Let’s face it, it’s officially 2019. Strike up the band. Sky is blue. Grass in green. And passwords blow. No one likes passwords.
Workers don’t like picking them. Companies don’t like constantly trying to secure them. Security folks don’t like defending them. And the Government keeps talking about replacing them.
So in short, passwords? Well passwords…to reiterate…Passwords. Just. Plain. Suck.
But before you go out and stand in that Government cheese line called ‘federated identity’, hang on to your loaves of bread and microwave-ready, low-carb riced, gluten-free wheat flour, free-range meatless, non-GMO growth-hormone loaded, organically synthetic, free-trade conglomerate “power” meals as passwords are here to stay. At least for the foreseeable future.
So now that that revelation has bowled absolutely no one over anywhere, what’s the news? Good or otherwise? The news is you still need to pay attention. [Cue dramatic cymbal crash.] No, not to the same year-over-year drudged up advice from the security community about choosing passwords that are more than eight characters long, that contain numbers and letters as well as special characters, and all that other tired-ass rigmarole. Sure it’s still somewhat relevant in 2019 and potentially good advice in general. But if you haven’t listened the first 1000 times it was mentioned, there’s a slight chance 1001 isn’t going to make a lickety-split of difference. No, what you need to pay attention to is the following. Ready, here comes the underline for emphasis:
DO these five things in the new year to quell the tide of data breaches. Or more succinctly, and more in terms of reality, just try applying these as they make sense.
- Stop ending your passwords with the number one. They are nine other number keys, pick one (no pun intended). For the password-challenged – no, there are no bonus points or “originality” awards for hitting the shift key – passwords that end in exclamation points are almost as bad.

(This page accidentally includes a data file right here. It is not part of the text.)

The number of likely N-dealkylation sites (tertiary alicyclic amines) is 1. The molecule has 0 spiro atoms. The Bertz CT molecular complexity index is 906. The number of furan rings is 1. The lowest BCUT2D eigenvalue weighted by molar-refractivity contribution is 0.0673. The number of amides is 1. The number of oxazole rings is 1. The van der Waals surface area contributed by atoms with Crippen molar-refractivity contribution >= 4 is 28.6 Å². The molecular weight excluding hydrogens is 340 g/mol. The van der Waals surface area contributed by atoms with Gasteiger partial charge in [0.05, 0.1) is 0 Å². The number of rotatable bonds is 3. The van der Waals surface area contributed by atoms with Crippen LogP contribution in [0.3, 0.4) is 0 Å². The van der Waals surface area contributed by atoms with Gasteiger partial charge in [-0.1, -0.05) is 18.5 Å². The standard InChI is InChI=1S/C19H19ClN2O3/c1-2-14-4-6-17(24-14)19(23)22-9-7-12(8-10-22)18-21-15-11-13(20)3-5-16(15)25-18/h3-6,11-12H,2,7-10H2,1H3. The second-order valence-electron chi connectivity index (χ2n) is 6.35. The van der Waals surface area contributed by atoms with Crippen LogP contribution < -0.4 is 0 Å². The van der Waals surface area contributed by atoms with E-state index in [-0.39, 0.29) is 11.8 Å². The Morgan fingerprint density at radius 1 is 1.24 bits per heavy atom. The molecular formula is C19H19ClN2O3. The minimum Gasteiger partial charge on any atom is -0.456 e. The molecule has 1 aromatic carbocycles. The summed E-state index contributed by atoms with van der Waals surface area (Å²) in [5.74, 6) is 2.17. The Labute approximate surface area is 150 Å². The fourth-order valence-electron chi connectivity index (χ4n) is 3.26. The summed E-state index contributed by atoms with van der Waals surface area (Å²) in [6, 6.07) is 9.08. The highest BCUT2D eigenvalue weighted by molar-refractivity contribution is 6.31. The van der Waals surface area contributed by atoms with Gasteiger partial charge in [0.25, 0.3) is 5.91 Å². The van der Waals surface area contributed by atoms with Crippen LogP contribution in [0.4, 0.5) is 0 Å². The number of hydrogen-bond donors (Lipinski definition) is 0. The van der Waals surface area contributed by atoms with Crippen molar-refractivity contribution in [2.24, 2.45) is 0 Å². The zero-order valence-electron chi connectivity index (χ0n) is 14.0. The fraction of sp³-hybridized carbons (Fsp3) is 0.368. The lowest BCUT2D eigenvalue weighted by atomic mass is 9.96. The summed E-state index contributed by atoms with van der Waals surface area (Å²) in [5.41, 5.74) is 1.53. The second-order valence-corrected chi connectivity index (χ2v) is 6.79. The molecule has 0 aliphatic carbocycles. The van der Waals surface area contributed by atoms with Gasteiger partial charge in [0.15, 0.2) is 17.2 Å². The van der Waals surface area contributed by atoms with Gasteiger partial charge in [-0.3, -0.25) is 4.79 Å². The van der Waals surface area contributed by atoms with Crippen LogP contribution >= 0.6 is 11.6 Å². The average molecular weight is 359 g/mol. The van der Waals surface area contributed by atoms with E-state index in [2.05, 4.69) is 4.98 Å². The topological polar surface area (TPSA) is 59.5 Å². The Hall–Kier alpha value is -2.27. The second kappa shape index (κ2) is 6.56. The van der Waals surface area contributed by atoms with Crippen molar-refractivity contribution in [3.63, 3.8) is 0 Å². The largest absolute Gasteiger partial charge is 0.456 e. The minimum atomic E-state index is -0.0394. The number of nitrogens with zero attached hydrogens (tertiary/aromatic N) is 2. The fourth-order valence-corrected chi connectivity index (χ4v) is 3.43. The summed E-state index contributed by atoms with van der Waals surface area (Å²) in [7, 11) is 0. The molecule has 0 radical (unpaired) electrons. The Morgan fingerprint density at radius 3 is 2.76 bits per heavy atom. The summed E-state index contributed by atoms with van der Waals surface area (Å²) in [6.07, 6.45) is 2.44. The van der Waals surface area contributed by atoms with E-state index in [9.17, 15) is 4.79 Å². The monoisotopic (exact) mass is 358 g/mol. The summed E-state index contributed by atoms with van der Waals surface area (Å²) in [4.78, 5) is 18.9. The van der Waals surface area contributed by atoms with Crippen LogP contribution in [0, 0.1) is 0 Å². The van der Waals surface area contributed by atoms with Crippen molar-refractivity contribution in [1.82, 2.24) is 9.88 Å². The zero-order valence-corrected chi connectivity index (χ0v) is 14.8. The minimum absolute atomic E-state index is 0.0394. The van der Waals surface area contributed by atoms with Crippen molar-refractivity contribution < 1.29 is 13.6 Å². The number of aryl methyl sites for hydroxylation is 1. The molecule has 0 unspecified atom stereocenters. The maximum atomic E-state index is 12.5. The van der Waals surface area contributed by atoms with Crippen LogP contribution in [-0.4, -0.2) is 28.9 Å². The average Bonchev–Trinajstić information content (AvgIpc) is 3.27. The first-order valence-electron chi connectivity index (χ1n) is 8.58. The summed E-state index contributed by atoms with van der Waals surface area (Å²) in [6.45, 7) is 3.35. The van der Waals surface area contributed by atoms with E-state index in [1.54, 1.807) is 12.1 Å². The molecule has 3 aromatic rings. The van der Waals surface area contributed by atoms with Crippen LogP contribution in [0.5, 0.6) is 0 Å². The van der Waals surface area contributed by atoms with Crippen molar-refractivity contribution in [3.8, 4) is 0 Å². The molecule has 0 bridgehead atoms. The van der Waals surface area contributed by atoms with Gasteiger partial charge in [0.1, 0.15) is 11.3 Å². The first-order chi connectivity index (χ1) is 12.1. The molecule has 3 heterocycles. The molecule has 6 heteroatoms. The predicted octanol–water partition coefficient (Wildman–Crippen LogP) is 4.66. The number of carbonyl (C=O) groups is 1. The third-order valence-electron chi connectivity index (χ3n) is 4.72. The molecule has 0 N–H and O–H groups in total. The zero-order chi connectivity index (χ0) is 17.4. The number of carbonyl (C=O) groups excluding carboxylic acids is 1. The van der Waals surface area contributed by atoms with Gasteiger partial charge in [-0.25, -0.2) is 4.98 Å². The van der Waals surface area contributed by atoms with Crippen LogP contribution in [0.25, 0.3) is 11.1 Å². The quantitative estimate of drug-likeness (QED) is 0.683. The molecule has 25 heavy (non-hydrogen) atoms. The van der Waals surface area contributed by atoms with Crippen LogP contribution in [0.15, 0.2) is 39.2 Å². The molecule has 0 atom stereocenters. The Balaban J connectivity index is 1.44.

- Stop using leet in your passwords. Leet also known as eleet or leetspeak is a system of modified spellings of dictionary words primarily used on the internet. Yes, you read that right, on the internet. When was the last time anything was ever private on the internet? Yup, s3cr3t is no more secret than cl4nd3st1ne is. This practice was tired in the ‘00s, it’s even more so now.
- Stop using keyboard patterns. This includes that age-old standby – qwerty – along with all the new classics, like 1qaz2wsc and 1z=/bn. Why shouldn’t you be using patterns? There’s this little idea going around called the infinite monkey theorem. Check it out. Not to mention humans are also inherently adept at identifying patterns.
- Stop broadcasting every facet of your life online. Especially if you use that data in your password. Confused? Let’s use a great example. CEOs love, love, love using their spouse’s names and marriage year for their passwords. They absolutely love it. Trust me, as a penetration tester, I have more evidence to support this claim than not. That being said, what do almost all CEOs have in common besides this? Their bios are online. Generally, based on this, it’s not too difficult to confirm or track down marriage dates and spousal names if not already listed. Okay, so you’re not a CEO and this doesn’t apply. Then ask yourself this – is your current password made up of any combination of work, school, family or hobbies/activities you like to do? If not, great. If so, keeping reading. If it does contain one or more of those categories – how prevalent is your online profile and does it contain any of this information? No? Good. What about your spouse? Your children? Yeah, it’s like that gift that keeps on giving, and it gets muddy really quickly. Watch what you post, it really is forever.
- Stop choosing six character passwords. We’ve just gotten to the point computationally where six character passwords are an absolute joke and offer almost no security. We’re just to the left of the ‘why bother’ ticker on the password evolutionary scale. There’s nothing clever, cute, or sophisticated in gaming the system by using a six character password. Be brighter than your employer, especially if they allow these weak passwords. The same goes for the application of faulty logic. A password of !1q!1q is not a wonderful password, even if it does satisfy your company’s password complexity rules.
In closing, there’s absolutely nothing in or to the above that is going to prevent data breaches or guarantee you or your employer won’t get hacked or compromised. Two great online resources for checking on the latter are: haveibeenpwned.com and dehashed.com. But with all humor attempts and joking aside now, following the above will help to curtail a rather nasty trend we as penetration testers are seeing right now across multiple industry sectors. So until such time as passwords really are a thing of the past, please apply common sense to every password creation and selection choice you make. It can help to keep those old password acquaintances ‘forgot’, at least for a little while longer in the new year.